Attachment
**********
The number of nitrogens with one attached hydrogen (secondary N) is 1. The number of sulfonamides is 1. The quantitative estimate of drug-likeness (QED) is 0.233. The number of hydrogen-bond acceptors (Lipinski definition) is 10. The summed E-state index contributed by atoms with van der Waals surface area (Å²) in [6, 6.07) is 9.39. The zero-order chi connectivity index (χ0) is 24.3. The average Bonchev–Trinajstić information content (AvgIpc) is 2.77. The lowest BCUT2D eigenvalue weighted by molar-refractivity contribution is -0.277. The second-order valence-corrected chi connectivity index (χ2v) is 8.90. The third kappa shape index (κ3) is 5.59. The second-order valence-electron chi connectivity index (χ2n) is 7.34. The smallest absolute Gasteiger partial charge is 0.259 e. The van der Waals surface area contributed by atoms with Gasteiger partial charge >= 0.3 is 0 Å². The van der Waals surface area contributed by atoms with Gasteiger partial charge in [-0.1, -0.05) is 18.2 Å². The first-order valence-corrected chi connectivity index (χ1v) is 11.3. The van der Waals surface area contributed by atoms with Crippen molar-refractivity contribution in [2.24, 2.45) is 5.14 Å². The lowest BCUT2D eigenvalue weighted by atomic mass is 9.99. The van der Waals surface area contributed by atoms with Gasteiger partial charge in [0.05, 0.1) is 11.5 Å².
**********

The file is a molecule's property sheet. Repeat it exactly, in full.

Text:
The number of nitrogens with one attached hydrogen (secondary N) is 1. The number of sulfonamides is 1. The quantitative estimate of drug-likeness (QED) is 0.233. The number of hydrogen-bond acceptors (Lipinski definition) is 10. The summed E-state index contributed by atoms with van der Waals surface area (Å²) in [6, 6.07) is 9.39. The zero-order chi connectivity index (χ0) is 24.3. The average Bonchev–Trinajstić information content (AvgIpc) is 2.77. The lowest BCUT2D eigenvalue weighted by molar-refractivity contribution is -0.277. The second-order valence-corrected chi connectivity index (χ2v) is 8.90. The third kappa shape index (κ3) is 5.59. The second-order valence-electron chi connectivity index (χ2n) is 7.34. The smallest absolute Gasteiger partial charge is 0.259 e. The van der Waals surface area contributed by atoms with Gasteiger partial charge >= 0.3 is 0 Å². The van der Waals surface area contributed by atoms with Gasteiger partial charge in [-0.1, -0.05) is 18.2 Å². The first-order valence-corrected chi connectivity index (χ1v) is 11.3. The van der Waals surface area contributed by atoms with Crippen molar-refractivity contribution in [2.24, 2.45) is 5.14 Å². The lowest BCUT2D eigenvalue weighted by atomic mass is 9.99. The van der Waals surface area contributed by atoms with Gasteiger partial charge in [0.05, 0.1) is 11.5 Å².